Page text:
Carl Kanowsky | Beware the corporate transparency act

Carl Kanowsky
Carl Kanowsky

So, do you own a corporation or a limited liability company? How about a limited partnership? Are you on the board of directors of a corporation or the manager of a limited liability company? Are you a senior officer of a corporation? 

If any of these apply to you, then you need to be aware of the Corporate Transparency Act. Allow me to explain what that is. 

If you have your own corporation or limited liability company, you already know that you have to pay $800 a year simply for the pleasure of doing business in California. You owe that $800 whether you have a profit of $5 million or a loss of $5 million. 

You probably realize that you need to file a Statement of Information every year or two depending on what kind of entity you have. 

And, I trust, you are aware of the consequences of failing to file the SOI, including the prospect of your entity being made “suspended” by the Secretary of State. If your entity becomes suspended, then it loses both the opportunity to defend itself if sued and the ability to sue someone else who owes you money or something else. So, the obligation of filing the SOI is no joke. 

Now Congress has added an additional filing requirement if you have a corporation, limited liability company, or any other type of business that is formed by doing a filing with the Secretary of State. This is the Corporate Transparency Act. 

As the Department of Treasury said, “Enacted by Congress in 2021, the CTA requires many companies formed or operating in the United States to report information about their beneficial owners to Treasury’s Financial Crimes Enforcement Network, which will store this sensitive information in a secure, confidential database.” 

The main purpose of the CTA? “The department has prioritized efforts to implement the Corporate Transparency Act to prevent corrupt and other actors from laundering illicit funds through anonymous companies in the United States. This effort will equip law enforcement and other partners with the information they need to disrupt financial anonymity that enables crimes such as corruption, drug trafficking, and terrorism … ‘Unmasking shell corporations is the single most significant thing we can do to make our financial system inhospitable to corrupt actors.”’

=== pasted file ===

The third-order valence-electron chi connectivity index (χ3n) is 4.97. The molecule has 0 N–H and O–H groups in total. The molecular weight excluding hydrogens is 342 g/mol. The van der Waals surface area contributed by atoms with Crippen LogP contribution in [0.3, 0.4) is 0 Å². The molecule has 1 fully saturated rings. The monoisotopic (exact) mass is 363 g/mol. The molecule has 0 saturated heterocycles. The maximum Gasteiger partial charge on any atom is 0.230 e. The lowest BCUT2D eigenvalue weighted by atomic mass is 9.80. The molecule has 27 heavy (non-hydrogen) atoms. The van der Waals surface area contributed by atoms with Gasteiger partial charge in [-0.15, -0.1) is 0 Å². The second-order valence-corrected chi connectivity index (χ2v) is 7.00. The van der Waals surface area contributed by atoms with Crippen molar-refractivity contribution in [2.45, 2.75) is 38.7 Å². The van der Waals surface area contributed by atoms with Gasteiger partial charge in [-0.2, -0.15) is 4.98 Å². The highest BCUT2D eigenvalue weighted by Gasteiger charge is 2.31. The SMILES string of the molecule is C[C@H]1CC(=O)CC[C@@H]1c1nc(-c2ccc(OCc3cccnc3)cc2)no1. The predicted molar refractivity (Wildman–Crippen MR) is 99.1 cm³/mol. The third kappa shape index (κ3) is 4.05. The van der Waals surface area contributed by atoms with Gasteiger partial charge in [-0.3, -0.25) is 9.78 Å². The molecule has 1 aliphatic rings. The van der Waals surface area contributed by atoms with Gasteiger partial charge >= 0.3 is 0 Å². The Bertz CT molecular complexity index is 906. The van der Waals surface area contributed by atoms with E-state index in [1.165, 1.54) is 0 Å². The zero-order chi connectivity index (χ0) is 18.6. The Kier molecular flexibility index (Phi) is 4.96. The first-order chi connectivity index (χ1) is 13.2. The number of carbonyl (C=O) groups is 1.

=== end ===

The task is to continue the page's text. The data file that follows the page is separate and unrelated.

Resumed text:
Under its terms virtually all corporations and limited liability companies operating in the USA will have to disclose all people who own 25% or more of the stock or membership interest in the LLC, as well as decision makers for the entity. The disclosure is made to FinCEN. The following entities are excluded from this requirement: 

Primarily regulated companies: Public companies, financial institutions, registered money transmitting businesses, 1934 Act broker-dealers, registered investment advisors and investment companies, insurance companies, PCAOB accounting firms, public utilities, 501(c)s and certain political organizations; OR a) companies that employ more than 20 full-time employees in the U.S.; b) Previous year’s federal tax return demonstrates more than $5 million of “gross receipts or sales in the aggregate”; and c) Have “An operating presence at a physical office” in the U.S.  

Virtually all other entities must file the report with FinCEN.  

The following will have access to the company’s filing: 

FinCEN will permit federal, state, local and tribal officials, as well as certain foreign officials who submit a request through a U.S. federal government agency, to obtain beneficial ownership information for authorized activities related to national security, intelligence and law enforcement. Financial institutions will also have access to beneficial ownership information in certain circumstances, with the consent of the reporting company. 

And what are the consequences of not filing the report? As the American Bar Association has reported, “Willfully providing false information to FinCEN or failing to report complete information to FinCEN can result in fines up to $10,000 and imprisonment for up to two years.”  

Being a suspended entity is one thing – going to jail for two years is something else much more severe. 

The obligation to do the CTA filing begins in 2024. My next column will go into more detail. 

Carl Kanowsky of Kanowsky & Associates is an attorney in the Santa Clarita Valley. He may be reached by email at [email protected]. His column represents his own views, and not necessarily those of The Signal. Nothing contained herein shall be or is intended to be construed as providing legal advice.   

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